Some Bible readers, based on what is said in verse 3, take Melchizedek to be some kind of divine being—a heavenly creature in his own right. But that can’t be possible; the whole point of Hebrews concerning Melchizedek is to point out that he was a mere human being who bore a resemblance to Christ in a handful of ways. The fact that the Bible gives us absolutely NO information about Melchizedek’s past and future is taken by the author to be inspired: it shows that his birth, death, and genealogy was a type or foreshadow which resembled, in an imperfect way, the eternal priesthood of Christ.

So we can see how Jesus bore similarities to Melchizedek. The question, though, is why did the author feel the need to do this? It was Moses, the man his readers had so much regard for and who wrote Genesis, who declared Melchizedek to be a priest of God, even though he had no formal credentials, no official pedigree, no record of his birth date or even the date of his death. In these things, or in spite of these thing, Melchizedek was still considered, by the great Moses, to be high priest and like the Son of God!

For the Hebrew readers, this would have cinched the argument about Jesus being our great High Priest.

2. The greatness of his priesthood, vs. 4—10

Just think how great he was: Even the patriarch Abraham gave him a tenth of the plunder! (vs. 4)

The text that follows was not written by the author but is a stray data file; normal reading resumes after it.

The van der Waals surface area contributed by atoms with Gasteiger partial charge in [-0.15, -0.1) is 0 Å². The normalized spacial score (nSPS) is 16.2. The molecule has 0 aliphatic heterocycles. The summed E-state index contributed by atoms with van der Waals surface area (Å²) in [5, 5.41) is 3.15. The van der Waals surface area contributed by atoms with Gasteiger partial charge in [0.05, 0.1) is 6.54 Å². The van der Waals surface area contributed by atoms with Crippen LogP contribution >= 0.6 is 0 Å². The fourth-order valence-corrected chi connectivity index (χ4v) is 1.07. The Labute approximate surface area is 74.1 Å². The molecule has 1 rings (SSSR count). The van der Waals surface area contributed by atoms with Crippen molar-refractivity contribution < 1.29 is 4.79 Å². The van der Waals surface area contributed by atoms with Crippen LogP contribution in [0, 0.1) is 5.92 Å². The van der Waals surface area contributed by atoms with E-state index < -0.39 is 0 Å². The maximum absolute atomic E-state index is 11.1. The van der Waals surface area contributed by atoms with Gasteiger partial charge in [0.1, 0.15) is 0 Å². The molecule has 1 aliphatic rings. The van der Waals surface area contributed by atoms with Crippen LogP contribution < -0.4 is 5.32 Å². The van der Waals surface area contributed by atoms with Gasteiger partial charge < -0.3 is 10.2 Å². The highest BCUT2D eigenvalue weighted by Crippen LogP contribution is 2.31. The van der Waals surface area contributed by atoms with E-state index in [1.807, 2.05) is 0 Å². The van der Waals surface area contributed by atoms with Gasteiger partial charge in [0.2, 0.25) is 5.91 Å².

Abraham paid tithes to Melchizedek and this fact demonstrates how great this priest-king was. Consider the greatness of Abraham for a moment. He had been given the ultimate “divine land grant!” To him and his descendants had been given the greatest promise even given to a human being from God. To Abraham, God appeared time and time again to reiterate and re-state His promise. God had the kind relationship with Abraham that He never had with any other human being. Yet this great man, Abraham, acknowledged the superiority of Melchizedek by paying tithes to him.

Now, Jews normally gave tithes to the Levites according to the Law, and the Levitical priesthood owed it existence to Abraham. But Melchizedek was not a Levitical priest, yet still received tithes from father Abraham! Not only that, this priest-king actually blessed the patriarch, further proving how much greater Melchizedek was than Abraham and his descendants, including Levi.